will become. What were your thoughts on India’s environmental scenario – on the ground, having visited the country firsthand? Despite India’s amazing economic progress, there are major issues that could be addressed with the right combination of political will and investment. Sewage and waste treatment are the most basic issues that need to be solved. I would love to work with a countrywide 'Keep India Beautiful' campaign, like the one that was so successful in the United States years ago. It included putting a price on littering and seemingly over night, once that was done, the country seemed cleaner. That in turn led to an expectation that it would remain clean and that other concerns such as keeping the air and water clean would naturally follow suit. The same should happen in India. What areas do you think India and Indians can focus on to contribute towards a green movement? Invest everything in building the green economy. A carbon-based economy is phasing. Learning from the mistakes that Western countries have made, India can build an infrastructure that supports a green economy. I also suggest that the Indian policymakers focus on special initiatives to provide funding for women entrepreneurs. Women make about 80% of the world’s consumer purchase decisions, and as mothers, workers and business owners, we more often make choices that inherently protect the health and well-being of our families. Women also repay our debts more often and faster. What about India did you really like? First, of course, were the people. I felt as if I was at an immense university, where everyone had a well-thought out opinion. I saw an eagerness for an exchange of ideas, and also great dignity and thoughtfulness. The markets and the food were extraordinary. Each of the more than 50 meetings and conversations I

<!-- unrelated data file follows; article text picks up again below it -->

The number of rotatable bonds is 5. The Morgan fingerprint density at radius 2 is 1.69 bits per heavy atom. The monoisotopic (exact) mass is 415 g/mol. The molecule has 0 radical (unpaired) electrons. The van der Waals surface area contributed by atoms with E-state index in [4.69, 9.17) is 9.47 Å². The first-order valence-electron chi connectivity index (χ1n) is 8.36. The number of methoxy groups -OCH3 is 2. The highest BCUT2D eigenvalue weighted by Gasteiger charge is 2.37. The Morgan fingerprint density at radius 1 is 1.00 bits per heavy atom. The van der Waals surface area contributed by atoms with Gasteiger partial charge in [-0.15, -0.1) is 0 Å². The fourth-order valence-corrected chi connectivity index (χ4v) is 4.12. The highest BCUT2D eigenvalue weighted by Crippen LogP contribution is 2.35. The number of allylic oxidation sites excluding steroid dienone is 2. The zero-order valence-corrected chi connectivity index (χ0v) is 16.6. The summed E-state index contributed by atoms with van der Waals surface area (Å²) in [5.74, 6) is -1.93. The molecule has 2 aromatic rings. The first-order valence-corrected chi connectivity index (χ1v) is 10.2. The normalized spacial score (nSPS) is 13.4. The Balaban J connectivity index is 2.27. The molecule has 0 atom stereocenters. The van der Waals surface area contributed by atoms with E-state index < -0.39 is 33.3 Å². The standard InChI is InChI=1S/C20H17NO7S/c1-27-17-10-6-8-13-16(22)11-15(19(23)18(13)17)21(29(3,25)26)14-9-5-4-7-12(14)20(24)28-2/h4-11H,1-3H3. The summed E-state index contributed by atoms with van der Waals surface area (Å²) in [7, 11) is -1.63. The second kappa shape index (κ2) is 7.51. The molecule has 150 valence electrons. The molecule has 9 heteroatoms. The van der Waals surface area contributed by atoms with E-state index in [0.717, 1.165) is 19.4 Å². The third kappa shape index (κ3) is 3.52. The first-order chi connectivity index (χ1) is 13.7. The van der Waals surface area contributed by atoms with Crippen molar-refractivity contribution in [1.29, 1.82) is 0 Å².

had were so valuable. I realised quite quickly that I was there to exchange ideas and learn; that is not something I feel every day in Washington, D.C. Were there any similarities between our cultures or differences that took you by surprise? Yes many. In some ways, there is nothing 'foreign' about India. I felt at home in almost every quarter. I found common ground with everyone, from the women in the markets, to the people in the meetings I attended. And, I found everyone extremely polite, a quality I value highly. I also felt that in some ways, people in the U.S. and India raise their children similarly. Unlike more restrictive cultures, the children of our countries are encouraged to think critically and to explore. These qualities have produced great entrepreneurs and economic resiliency in the U.S. and I suspect, given the new mobility in India, that we shall see an emergence in global entrepreneurship and intellectual property from India as well. Going forward, what would you like to see as far as Earth Day is concerned? What would your ideal Earth Day have achieved? Wow, what a question… My ideal Earth Day is probably a day when we take such good care of the Earth in everything we do, in every choice we make, that Earth Day is about remembrance and appreciation rather than a day of action. That day will come when the world’s economies are no longer based on fossil-fuels and carbon, when everyone has a green job, when there is a sustainable and just life for all people, when the global economy is booming; sustainability means bounty for all, and there are no losers. In the meantime, we who care about the Earth and its inhabitants must keep pressuring our leaders to build the green economy, to clean up our air, water and food and to incentivise business practices that demonstrate good stewardship of our precious natural resources, not those that deplete them.